Imagine an America where you are preparing to have your first child, and you can be confident, regardless of where you work or what you do, that you can take time away from your job to spend with your newborn without worrying about whether the job will be there when you return. And when you do return to work, you are able to afford the kind of care for your child that nurtures their unique potential from the start. If you are born with or develop a disability, you have access to the services needed to live a fully dignified, whole life, connected to your family and community. And as you age and perhaps need more assistance, you are able to rely upon the support of family and professional care workers, who are supported in caring for themselves and their families too. This is what a strong care infrastructure for American families would enable. This is a vision that seems possible, but somehow has always been out of reach for the vast majority of us.
The first 100 days of the new Congress will be critical for jumpstarting our economic recovery, and it is also an unprecedented opportunity to bring us closer to this vision for care in America.
As we’re seeing so acutely now, our society falls apart without access to the care that our families need, including childcare, elder care, long-term services and supports for people with disabilities, and paid time off from work. Even before the pandemic began, a lack of care infrastructure—a set of systems, programs and workers that effectively support the care needs of working families across the lifespan—caused many family caregivers (mostly women) to cut short their careers, hurting their future financial security. Needless to say, it has gotten much worse. Between August and September, the pandemic recession has driven 800,000 women, disproportionately Black and immigrant women, out of the workforce, due in part to the continued closures of schools and lack of access to caregiving support.
We need universal access to childcare, paid leave and long-term services and supports for the aging and people with disabilities, especially in the home. And we need every job in the care economy—from early childhood education to home care—to be a quality job with economic mobility. A growing movement of care workers, working parents, family caregivers and policy advocates across childcare, long-term services and paid leave have created a blueprint for what this looks like.
First, care jobs must be included in the jobs plan to stimulate the economy. These jobs need adequate pay and workplace protections. Investing in childcare and home-care jobs will not only stimulate the economy by supporting the families of the care workers themselves, but will support workers in every other industry with their essential family care needs. More than “shovel ready,” these are jobs that are simply ready—ready to help the rest of America get back to work.
Care workers, such as home health aides and personal care assistants, are already among the fastest-growing occupations in the U.S., a result of people living longer while preferring to age in place—now also a critical public health strategy. With 10,000 people turning 65 every day, the demand will only increase.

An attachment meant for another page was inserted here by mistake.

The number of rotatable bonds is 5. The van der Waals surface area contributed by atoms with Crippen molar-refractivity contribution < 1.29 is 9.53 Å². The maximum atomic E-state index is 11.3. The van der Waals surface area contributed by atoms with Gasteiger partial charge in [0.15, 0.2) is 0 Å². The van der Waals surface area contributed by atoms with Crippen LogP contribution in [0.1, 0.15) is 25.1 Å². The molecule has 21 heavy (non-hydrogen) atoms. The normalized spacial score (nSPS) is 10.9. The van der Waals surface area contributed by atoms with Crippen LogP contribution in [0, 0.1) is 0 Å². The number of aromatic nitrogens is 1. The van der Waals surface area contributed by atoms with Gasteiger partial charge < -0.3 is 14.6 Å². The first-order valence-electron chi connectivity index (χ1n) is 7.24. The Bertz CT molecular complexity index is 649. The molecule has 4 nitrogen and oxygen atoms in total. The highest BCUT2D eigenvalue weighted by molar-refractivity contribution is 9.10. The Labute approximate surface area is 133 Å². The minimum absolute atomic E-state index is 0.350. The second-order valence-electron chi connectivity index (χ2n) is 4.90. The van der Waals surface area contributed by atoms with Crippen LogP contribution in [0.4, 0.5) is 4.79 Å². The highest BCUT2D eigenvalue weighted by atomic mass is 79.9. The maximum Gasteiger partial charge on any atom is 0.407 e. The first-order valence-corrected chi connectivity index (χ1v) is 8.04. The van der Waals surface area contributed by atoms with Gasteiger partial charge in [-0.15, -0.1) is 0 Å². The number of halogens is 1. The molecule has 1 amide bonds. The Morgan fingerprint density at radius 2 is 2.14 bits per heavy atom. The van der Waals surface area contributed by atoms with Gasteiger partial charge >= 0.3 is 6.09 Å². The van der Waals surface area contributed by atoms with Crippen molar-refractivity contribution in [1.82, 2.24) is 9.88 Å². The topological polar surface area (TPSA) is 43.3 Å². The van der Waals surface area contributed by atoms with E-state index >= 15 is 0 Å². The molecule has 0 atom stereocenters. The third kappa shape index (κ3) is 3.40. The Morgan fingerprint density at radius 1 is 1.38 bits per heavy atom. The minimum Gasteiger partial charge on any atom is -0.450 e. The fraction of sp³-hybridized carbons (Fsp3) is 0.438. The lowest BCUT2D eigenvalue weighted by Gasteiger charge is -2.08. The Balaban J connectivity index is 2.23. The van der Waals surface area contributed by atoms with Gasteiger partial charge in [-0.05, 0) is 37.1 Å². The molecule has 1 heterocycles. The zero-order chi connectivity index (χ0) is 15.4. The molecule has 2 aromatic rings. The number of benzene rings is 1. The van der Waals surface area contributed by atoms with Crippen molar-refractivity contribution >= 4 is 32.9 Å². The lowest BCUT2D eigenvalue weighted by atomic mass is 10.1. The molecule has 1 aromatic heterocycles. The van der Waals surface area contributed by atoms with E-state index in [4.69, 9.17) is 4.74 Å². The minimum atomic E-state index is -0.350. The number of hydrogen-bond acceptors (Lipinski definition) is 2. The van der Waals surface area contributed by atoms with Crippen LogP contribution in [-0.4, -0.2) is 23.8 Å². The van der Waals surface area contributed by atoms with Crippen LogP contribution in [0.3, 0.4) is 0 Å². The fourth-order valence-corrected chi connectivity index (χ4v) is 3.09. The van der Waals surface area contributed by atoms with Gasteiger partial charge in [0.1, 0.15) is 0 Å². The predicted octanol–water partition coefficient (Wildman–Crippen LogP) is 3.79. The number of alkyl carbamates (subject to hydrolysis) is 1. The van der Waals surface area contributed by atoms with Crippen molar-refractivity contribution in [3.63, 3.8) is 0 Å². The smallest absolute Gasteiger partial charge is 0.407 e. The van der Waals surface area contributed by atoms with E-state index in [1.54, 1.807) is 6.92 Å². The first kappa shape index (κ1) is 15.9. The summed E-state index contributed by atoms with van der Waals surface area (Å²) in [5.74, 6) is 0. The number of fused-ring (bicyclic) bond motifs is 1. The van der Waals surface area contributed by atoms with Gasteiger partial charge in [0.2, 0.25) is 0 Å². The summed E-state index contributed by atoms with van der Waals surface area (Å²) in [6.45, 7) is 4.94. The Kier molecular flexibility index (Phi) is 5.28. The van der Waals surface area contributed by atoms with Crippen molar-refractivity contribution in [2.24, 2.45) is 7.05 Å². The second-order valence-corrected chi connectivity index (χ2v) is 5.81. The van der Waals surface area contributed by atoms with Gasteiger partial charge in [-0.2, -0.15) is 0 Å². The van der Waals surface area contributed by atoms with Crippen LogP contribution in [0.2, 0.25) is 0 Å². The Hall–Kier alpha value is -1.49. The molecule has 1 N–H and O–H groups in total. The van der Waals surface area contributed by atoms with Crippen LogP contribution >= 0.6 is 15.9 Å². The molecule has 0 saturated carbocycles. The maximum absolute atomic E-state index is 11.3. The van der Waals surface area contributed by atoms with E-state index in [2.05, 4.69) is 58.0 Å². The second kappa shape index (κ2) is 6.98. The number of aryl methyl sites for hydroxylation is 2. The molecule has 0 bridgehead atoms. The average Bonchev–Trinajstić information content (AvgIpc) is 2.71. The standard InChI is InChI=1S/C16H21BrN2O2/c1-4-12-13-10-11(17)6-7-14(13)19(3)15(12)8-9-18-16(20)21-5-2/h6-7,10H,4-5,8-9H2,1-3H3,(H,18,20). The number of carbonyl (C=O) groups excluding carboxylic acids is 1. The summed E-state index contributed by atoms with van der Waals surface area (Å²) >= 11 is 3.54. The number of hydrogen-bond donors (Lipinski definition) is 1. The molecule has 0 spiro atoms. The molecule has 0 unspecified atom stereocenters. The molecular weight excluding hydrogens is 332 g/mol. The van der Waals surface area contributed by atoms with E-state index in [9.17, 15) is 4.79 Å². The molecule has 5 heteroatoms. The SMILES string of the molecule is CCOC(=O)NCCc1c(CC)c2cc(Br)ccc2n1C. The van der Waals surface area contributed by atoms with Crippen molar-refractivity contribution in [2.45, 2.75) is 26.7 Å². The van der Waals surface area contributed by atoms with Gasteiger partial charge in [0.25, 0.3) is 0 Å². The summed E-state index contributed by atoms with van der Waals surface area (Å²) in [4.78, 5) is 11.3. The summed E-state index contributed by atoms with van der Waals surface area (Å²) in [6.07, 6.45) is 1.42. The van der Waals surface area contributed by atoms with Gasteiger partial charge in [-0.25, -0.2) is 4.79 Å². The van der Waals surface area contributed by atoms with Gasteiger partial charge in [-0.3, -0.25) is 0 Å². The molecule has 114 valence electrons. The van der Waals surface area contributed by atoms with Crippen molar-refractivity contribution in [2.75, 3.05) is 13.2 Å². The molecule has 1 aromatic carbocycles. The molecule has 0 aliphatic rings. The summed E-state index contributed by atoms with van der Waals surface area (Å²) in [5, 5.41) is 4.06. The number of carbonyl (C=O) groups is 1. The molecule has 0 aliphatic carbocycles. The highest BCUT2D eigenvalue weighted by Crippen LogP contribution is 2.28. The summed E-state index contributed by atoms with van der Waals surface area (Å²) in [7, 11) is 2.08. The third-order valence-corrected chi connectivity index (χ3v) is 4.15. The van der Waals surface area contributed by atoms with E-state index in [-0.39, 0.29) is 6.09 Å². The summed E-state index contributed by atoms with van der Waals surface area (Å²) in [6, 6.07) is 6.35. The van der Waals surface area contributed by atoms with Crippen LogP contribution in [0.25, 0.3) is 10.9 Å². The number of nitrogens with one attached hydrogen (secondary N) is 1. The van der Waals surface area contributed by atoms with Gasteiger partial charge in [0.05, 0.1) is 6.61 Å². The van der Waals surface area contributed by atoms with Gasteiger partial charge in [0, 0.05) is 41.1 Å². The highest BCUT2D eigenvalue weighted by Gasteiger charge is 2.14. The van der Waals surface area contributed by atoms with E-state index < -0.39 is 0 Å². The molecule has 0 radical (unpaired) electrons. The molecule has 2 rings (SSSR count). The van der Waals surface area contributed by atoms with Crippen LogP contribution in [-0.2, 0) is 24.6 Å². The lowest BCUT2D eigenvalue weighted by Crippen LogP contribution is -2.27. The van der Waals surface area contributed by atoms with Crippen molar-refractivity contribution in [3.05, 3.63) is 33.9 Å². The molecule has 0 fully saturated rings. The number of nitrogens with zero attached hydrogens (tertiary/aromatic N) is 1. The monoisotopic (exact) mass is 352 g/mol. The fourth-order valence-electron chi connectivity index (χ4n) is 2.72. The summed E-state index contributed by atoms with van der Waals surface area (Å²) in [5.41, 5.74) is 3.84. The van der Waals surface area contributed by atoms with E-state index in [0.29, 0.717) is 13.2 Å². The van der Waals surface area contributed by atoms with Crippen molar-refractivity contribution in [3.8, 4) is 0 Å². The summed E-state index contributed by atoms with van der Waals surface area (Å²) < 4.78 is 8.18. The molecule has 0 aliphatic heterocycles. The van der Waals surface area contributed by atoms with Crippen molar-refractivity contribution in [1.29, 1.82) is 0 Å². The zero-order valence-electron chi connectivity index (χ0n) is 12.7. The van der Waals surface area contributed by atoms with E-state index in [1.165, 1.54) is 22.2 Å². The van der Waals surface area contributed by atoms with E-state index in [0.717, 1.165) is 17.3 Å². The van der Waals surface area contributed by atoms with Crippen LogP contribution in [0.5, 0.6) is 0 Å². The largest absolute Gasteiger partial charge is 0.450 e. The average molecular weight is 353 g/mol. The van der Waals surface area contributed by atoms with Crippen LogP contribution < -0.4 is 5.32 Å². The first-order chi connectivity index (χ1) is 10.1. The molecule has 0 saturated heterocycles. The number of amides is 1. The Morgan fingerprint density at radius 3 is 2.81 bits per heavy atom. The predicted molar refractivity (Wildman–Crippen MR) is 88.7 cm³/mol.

However, care jobs are currently unsustainable, poverty-wage jobs—home-care workers earn an average of $16,200 per year. Congress must lift the federal minimum wage to $15, as some states have already done, and ensure that care jobs include benefits and the right to a union. Employers should provide information about safety procedures in workers’ primary language, adequate cleaning and protective equipment, and predictable and flexible scheduling practices.
Second, we need to expand access to publicly funded childcare and home-care systems for the individuals and families who need them. Childcare and home care are often prohibitively expensive for many working families. Congress should treat childcare as the public good that it is and pass legislation investing no less than $50 billion in this critical phase of our next generation’s lives, equitably nurturing their potential and future success instead of presenting roadblocks from the outset. The Child Care for Working Families Act and the Universal Child Care and Early Learning Act, both introduced in 2019, are good starting points.
Congress must also create access to affordable long-term care, starting with investing in Medicaid to make home- and community-based care widely available through the program, funding programs that help family caregivers navigate different services, and increasing wages and benefits for all workers paid through Medicaid. Congress should also establish a program that covers people who need long-term care but don’t qualify for Medicaid.
Third, we need paid family and medical leave for all, so that people can manage their caregiving responsibilities without risking their employment. Months into the pandemic, many essential workers still do not have access to paid leave or paid sick days; Congress and the next Administration should address this immediately, both to provide immediate relief, and as a central part of what will be required for recovery.
Care is a need we share, and one that cannot be parsed out depending on how old you are, where you live or the work you do. Families have been forced to navigate this need in isolation and it’s painfully obvious that it’s not working. If we seize this opportunity, we can recover into a more resilient, more equitable 21st century economy in America that values care, work and family at its core.